David Bickerstaff 28 June 2016 4 min read

Why is personalisation important?

Why is it when we are surrounded with so much choice we can find it hard to make decisions?

In my mother’s day she shopped locally and had a personal relationship with the grocer, butcher, and fruiterer. These businesses were all part of her local community and knew her name, her likes and dislikes. They gave her suggestions of what was good to buy, what was on special. They tailored their recommendations to the needs of her family. Information on what to buy, what was in season, and what was a good deal was generally by ‘word of mouth’.

Then came the 60’s and 70’s, and the advent of massive TV advertising, Shopping Malls and - to a large degree - the de-personalisation many facets of our everyday lives. So, for the last 40 years, we have been living in a world of ever increasing mass marketing with multiple choices, multiple brands, multiple offers and features.

The noise from product marketing through all forms of media has made us consumers get better at ignoring product pitches, no matter how they are presented. In some cases companies are wasting marketing budgets in getting products noticed and ultimately sold. We just don’t have the time to assess all the offers presented… and so cracks have been developing in the existing tried and tested marketing approaches.

Now savvy companies are starting to wake up. The focus pendulum is swinging from mass marketing back to personalisation. With prizes like a better bang for marketing dollar and a reduction in the number of ignored offers, you don’t need to be Einstein to understand why.

It’s no secret we as humans like to be listened to. Many of us like to wear clothes, drive cars, furnish and paint our home that distinguish us from the other 7 billion people on planet Earth.

Amazon have embraced this concept. They reap the rewards of personalising their massive book title range based on our past buying habits every day. Even McDonalds - one of the greatest mass marketers - now promotes us to ‘build, scan, and enjoy the burger of our dreams’.

So it is with B2B eCommerce. Have you have experienced the frustration of having drilled down multiple levels of categorisation during a product search only to be presented with a plethora of products, likely all with similar features and functions?

It has become a world of too much data and not enough relevant information for what we need to go about our daily jobs and life.

So, without personalisation, as regular eCommerce users we get inundated with content that bears little relevance to what we are researching and ultimately want to buy. This inundation is a huge turn off and, in many cases, drives us to abandon sites and potentially churn as a customer.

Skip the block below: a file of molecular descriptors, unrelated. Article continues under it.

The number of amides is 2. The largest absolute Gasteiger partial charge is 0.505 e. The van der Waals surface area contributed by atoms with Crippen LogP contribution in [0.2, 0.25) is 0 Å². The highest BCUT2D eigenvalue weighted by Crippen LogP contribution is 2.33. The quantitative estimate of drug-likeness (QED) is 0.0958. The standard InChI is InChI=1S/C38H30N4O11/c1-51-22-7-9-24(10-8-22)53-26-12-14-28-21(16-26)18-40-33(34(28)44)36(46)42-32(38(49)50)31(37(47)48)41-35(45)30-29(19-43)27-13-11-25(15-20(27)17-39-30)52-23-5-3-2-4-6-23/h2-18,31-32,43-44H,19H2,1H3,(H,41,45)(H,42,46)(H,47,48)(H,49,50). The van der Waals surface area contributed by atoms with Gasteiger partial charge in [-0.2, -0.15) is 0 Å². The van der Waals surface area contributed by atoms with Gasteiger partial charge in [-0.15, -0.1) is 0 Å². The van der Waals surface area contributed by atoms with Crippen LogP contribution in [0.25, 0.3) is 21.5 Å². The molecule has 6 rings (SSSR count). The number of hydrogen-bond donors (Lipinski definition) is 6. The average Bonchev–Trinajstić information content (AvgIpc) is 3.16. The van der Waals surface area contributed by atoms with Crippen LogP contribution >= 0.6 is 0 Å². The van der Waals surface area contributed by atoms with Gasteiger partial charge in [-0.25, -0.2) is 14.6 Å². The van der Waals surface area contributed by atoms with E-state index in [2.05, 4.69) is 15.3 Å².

So the question is: ’if you are not personalising your marketing what is it doing to your business?’

If you focus on your website and eCommerce, the obvious ones are reduced conversions, and increased customer churn. There are others that will mount up over time. These include:

  • reduced order value – the customer just couldn’t find all the goods they were looking for
  • reduced time on the site – which, when you consider this is where customers are doing over 70% of their research before contacting you over multiple channels, is a big risk
  • reduced efficiency in targeted offers – getting to the right people with the right offers
    • and a lead on from reduced efficiency in targeted offers - margin leakage by having global rather than targeted offers

So, with leading eCommerce analysts like Forrester predicting a huge increase in the need for personalisation with more than 70% of product research being done on line - and with B2B eCommerce predicted to be worth over $1billion per annum in the US alone in the next 5 years - organisations that do not invest are at risk of being left behind.

What can you do in your business to mitigate these risks?

Whilst it is easy to invest in a shiny new eCommerce platform with a CMS that supports personalisation, it is not always going to solve the problem.

A great analogy for this is my quest to buy the greatest woodworking tools from one of my customers Carbatec (www.carbatec.com.au). Unfortunately, without practice, learning (and some trial and error) I am not going to be productive or build great furniture.

Our experience over the last 15 years has been that companies who get personalisation right work hard to understand their markets, customers and products that suit them and then leverage technology to support it.

So, a challenge for you: when you purchase online next start noting the sites that get who you are, your industry, needs, and how you like to access the site. If you’re like me, you keep going back to these sites because they have invested in understanding you and your business. In fact, it’s sort of like walking down to your local High Street and having a relationship with providers who know who you are and value your business.